Date of Award


Level of Access

Open-Access Thesis

Degree Name

Master of Arts (MA)




Martha J . McNamara

Second Committee Member

Marli F. Weiner

Third Committee Member

Richard Judd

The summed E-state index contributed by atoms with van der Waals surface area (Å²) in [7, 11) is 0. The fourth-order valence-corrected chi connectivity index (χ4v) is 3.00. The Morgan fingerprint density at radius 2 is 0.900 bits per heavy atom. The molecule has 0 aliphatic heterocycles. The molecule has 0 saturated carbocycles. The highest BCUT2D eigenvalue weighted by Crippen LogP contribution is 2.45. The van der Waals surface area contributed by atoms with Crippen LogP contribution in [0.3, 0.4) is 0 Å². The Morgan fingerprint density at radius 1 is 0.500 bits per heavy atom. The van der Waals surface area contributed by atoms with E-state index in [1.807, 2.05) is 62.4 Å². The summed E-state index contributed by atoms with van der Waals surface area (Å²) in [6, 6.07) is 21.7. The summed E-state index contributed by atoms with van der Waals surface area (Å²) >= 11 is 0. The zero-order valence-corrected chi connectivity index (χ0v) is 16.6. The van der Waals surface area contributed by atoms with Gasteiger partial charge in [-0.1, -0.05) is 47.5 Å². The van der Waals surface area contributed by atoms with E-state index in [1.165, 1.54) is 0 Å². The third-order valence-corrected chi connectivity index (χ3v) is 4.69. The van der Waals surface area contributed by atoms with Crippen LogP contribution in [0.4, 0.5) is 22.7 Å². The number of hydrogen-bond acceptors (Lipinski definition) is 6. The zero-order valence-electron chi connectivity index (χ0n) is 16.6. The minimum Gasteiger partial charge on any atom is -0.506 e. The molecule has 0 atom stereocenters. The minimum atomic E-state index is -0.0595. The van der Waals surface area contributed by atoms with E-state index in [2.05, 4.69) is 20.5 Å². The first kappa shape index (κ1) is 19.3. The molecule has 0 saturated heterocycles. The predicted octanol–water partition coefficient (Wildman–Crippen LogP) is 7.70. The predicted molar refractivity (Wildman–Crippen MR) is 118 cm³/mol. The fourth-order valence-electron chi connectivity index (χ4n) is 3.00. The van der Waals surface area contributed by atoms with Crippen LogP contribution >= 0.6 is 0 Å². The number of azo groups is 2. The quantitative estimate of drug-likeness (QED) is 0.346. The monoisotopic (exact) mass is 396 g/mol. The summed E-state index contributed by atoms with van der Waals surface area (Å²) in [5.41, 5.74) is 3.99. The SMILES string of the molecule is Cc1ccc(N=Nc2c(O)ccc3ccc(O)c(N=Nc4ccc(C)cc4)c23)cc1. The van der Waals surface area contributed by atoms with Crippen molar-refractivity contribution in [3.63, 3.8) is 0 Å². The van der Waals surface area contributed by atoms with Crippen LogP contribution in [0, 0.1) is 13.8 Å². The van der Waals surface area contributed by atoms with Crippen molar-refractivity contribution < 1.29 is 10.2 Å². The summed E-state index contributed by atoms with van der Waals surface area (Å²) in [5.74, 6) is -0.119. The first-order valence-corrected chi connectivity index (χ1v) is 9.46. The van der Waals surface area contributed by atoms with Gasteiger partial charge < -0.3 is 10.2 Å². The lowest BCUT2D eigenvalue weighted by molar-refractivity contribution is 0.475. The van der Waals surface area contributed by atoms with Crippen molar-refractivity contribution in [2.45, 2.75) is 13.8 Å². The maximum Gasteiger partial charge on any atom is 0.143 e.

This thesis examines the inception and growth of "the Little City in Itself," a residential neighborhood in Bangor, Maine, as a case study of middle-class suburbanization and domestic life in small cities around the turn of the twentieth century. The development of Little City is the story of builders' and residents' efforts to shape a middle-class neighborhood in a small American city, a place distinct from the crowded downtown neighborhoods of immigrants and the elegant mansions of the wealthy. The purpose of this study is to explore builders' response to the aspirations of the neighborhood's residents for home and neighborhood from 1880 to 1920, and thus to provide insight into urban growth and ideals of family life in small American cities. This examination advances two interrelated arguments. First, it complicates the narrative of suburbanization that has been presented by urban historians, which has relied on the study of metropolitan areas. Bangor inhabitants moved to the periphery of the city in a later period than the denizens of larger cities and the districts they created were not as strictly homogenous by class. Second, it suggests a more complex interpretation of domestic architecture as a reflection of changes in ideal family relationships around the turn of the twentieth century than offered by architectural historians. This study reveals that the builders of Little City constructed houses that contained both traditional and progressive elements, rather than merely replicating older forms or indiscriminately adopting house plans that were submitted in advice literature. The creation of this community occurred as the result of a complex relationship between developers, builders and residents. The dialog between the builders and residents produced the urban form and domestic architecture of Little City. Lot plans and deeds, local newspaper and business journal articles and advertisements, and historical maps provided insight into the developers' real estate activities and plans for the neighborhood. Census and city tax data, along with city directories, furnished information about the residents of Little City and revealed their social and economic standing in the community, allowing for a class analysis of the district. A field study of the floor plans of houses in the neighborhood, as well as house plan books and household manuals from the late nineteenth and early twentieth centuries, demonstrated that the builders of these houses incorporated both contemporary and conservative ideas into their designs in their attempt to recruit the middle class to the area. The evolution of a rural landscape at the periphery of the city of Bangor in the late nineteenth century to a fashionable middle-class neighborhood in the beginning of the twentieth century reveals how builders and residents responded to societal changes, and how suburbanization and the transformation of domestic architecture differed in small cities from larger metropolises.